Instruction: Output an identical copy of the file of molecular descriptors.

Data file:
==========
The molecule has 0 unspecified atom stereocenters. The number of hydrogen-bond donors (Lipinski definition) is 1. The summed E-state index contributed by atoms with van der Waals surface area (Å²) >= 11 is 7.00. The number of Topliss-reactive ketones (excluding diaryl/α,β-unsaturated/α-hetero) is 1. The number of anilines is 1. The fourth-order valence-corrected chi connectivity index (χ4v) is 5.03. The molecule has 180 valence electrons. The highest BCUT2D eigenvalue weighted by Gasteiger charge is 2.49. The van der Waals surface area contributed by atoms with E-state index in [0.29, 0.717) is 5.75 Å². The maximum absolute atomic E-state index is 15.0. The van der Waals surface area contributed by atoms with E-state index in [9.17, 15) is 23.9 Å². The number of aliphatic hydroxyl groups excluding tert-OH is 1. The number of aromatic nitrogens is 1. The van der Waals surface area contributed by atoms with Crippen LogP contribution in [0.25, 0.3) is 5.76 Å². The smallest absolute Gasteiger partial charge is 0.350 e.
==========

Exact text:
The molecule has 0 unspecified atom stereocenters. The number of hydrogen-bond donors (Lipinski definition) is 1. The summed E-state index contributed by atoms with van der Waals surface area (Å²) >= 11 is 7.00. The number of Topliss-reactive ketones (excluding diaryl/α,β-unsaturated/α-hetero) is 1. The number of anilines is 1. The fourth-order valence-corrected chi connectivity index (χ4v) is 5.03. The molecule has 180 valence electrons. The highest BCUT2D eigenvalue weighted by Gasteiger charge is 2.49. The van der Waals surface area contributed by atoms with E-state index in [0.29, 0.717) is 5.75 Å². The maximum absolute atomic E-state index is 15.0. The van der Waals surface area contributed by atoms with E-state index in [9.17, 15) is 23.9 Å². The number of aliphatic hydroxyl groups excluding tert-OH is 1. The number of aromatic nitrogens is 1. The van der Waals surface area contributed by atoms with Crippen LogP contribution in [0.25, 0.3) is 5.76 Å². The smallest absolute Gasteiger partial charge is 0.350 e.